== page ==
If the Earth did not have this weird tilt in its axis, we could have been very different species. But it does, so we have seasons, which force us to live within specific cycles. It also spins, which not all planets do, and gives us day and night. The time is given to us as a predictable and inevitable change. We even add to that by creating an arbitrary date in the middle of the winter to start over again. Why start each year mid-season? - Probably, because we want more seasons. We need an opportunity to forget our failings, and fantasize about the future, about how things now will be different, and how we will exercise, eat well, and be organized, and even nicer to others. Even though it is somewhat predictable, we still perceive time as a wave of newness rushing towards us like at a sea shore. We want to both keep our memories, and yet not let them dictate every future step. The belief in newness is a way of archiving, and somehow discounting the past.
Time is such an interesting thing to think about, because – can you see? – both hope and possibility come from our relationship with time. The difference between the past and the future is freaking profound: We cannot do a thing about the past, but we know it. We can do a lot about the future, but have no knowledge of it. Things we know – we cannot change; things we can change – we don’t know. What a bummer of a world; too bad there isn’t any other. The universe quickly hardens right behind our backs; push and the cement of completeness will not even budge. And the other end of the universe just barely appears out of the fog ahead – visible enough to be scary, but not clear enough to be comforting. What do we do? We chat! We drag the past with us, portending it is still malleable. We pretend the future is real, and can be predicted, prepared for, and tamed.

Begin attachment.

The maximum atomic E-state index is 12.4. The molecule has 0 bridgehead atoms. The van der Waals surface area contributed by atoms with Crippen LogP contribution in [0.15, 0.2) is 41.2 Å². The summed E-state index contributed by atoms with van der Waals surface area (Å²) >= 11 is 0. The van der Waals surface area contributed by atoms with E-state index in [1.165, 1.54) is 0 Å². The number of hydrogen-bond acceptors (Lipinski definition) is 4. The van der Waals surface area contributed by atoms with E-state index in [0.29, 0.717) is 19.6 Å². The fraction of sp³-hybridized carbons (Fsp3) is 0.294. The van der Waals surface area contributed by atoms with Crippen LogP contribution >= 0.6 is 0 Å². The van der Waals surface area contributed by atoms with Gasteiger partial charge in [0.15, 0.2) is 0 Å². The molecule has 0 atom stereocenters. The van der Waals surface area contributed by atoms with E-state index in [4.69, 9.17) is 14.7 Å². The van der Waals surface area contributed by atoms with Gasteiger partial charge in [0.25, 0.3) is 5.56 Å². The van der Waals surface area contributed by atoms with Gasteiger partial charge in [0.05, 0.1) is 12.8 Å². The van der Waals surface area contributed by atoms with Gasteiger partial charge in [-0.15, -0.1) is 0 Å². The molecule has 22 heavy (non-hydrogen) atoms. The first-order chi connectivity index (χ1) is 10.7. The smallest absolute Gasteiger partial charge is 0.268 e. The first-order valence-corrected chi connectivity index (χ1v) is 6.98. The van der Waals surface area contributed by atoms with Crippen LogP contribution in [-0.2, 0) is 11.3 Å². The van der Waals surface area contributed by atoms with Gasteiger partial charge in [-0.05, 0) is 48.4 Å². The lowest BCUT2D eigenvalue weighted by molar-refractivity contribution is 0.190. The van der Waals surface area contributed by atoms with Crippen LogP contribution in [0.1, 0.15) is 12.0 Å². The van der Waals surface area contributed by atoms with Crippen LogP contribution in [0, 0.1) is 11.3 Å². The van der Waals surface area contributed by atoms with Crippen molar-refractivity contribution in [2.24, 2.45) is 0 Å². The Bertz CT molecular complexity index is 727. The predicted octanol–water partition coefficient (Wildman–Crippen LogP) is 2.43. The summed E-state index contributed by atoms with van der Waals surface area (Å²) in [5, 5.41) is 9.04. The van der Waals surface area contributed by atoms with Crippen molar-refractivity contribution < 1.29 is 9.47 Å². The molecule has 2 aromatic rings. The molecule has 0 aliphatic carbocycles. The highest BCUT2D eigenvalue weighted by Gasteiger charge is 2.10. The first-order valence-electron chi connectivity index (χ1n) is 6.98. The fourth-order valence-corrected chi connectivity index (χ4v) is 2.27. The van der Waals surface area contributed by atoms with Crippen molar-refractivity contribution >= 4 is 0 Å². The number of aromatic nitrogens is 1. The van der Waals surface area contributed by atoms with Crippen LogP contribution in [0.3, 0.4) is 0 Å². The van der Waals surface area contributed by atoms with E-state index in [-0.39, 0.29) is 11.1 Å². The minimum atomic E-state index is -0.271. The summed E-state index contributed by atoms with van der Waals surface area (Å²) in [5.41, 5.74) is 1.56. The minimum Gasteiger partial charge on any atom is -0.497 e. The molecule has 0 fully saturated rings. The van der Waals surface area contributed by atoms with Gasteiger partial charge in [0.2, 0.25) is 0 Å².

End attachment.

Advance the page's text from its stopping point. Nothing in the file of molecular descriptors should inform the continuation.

The New Year for me is the crunch of snow under my feet, and a cold wind stealing my breath when we face each other just the right way. I was probably four or five, and my mother was taking me to the day care, so early, it was still dark. I was all bundled up as only children in Siberia are dressed – almost round, with a scarf over my mouth icy and wet. When I squirm, - and squirm I must - the lights in snow crystals grow large, large, and huge before disappearing. My eyelashes are sticky, but it is really warm. There is no past, and no future; none of that stuff. Yes, one can exist without time, and without the need to start over. It just does not last long.